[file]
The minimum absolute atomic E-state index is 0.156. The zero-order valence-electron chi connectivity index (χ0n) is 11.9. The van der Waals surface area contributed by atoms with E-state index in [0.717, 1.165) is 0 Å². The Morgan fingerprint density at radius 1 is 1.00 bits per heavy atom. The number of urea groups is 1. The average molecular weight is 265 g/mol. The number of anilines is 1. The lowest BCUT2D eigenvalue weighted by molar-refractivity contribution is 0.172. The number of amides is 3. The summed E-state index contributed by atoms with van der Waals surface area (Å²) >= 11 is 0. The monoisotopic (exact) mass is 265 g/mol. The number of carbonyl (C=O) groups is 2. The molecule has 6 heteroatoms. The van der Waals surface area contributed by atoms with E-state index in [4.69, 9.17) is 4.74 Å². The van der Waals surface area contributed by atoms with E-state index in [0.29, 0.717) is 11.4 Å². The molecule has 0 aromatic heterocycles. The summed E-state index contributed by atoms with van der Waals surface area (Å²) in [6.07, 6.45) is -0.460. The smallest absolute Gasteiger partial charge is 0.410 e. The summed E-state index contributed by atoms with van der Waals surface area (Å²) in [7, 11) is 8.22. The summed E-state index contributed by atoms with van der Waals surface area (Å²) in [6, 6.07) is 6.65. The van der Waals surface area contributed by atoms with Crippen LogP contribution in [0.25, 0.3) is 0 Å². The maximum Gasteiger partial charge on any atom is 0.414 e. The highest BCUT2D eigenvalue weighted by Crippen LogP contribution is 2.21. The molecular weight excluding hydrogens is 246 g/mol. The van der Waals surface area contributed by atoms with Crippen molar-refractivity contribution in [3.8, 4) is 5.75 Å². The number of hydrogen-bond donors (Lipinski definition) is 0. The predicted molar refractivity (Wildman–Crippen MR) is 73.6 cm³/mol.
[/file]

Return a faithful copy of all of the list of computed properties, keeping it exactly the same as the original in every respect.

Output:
The minimum absolute atomic E-state index is 0.156. The zero-order valence-electron chi connectivity index (χ0n) is 11.9. The van der Waals surface area contributed by atoms with E-state index in [0.717, 1.165) is 0 Å². The Morgan fingerprint density at radius 1 is 1.00 bits per heavy atom. The number of urea groups is 1. The average molecular weight is 265 g/mol. The number of anilines is 1. The lowest BCUT2D eigenvalue weighted by molar-refractivity contribution is 0.172. The number of amides is 3. The summed E-state index contributed by atoms with van der Waals surface area (Å²) >= 11 is 0. The monoisotopic (exact) mass is 265 g/mol. The number of carbonyl (C=O) groups is 2. The molecule has 6 heteroatoms. The van der Waals surface area contributed by atoms with E-state index in [4.69, 9.17) is 4.74 Å². The van der Waals surface area contributed by atoms with E-state index in [0.29, 0.717) is 11.4 Å². The molecule has 0 aromatic heterocycles. The summed E-state index contributed by atoms with van der Waals surface area (Å²) in [6.07, 6.45) is -0.460. The smallest absolute Gasteiger partial charge is 0.410 e. The summed E-state index contributed by atoms with van der Waals surface area (Å²) in [7, 11) is 8.22. The summed E-state index contributed by atoms with van der Waals surface area (Å²) in [6, 6.07) is 6.65. The van der Waals surface area contributed by atoms with Crippen LogP contribution in [0.25, 0.3) is 0 Å². The maximum Gasteiger partial charge on any atom is 0.414 e. The highest BCUT2D eigenvalue weighted by Crippen LogP contribution is 2.21. The molecular weight excluding hydrogens is 246 g/mol. The van der Waals surface area contributed by atoms with Crippen molar-refractivity contribution in [3.8, 4) is 5.75 Å². The number of hydrogen-bond donors (Lipinski definition) is 0. The predicted molar refractivity (Wildman–Crippen MR) is 73.6 cm³/mol.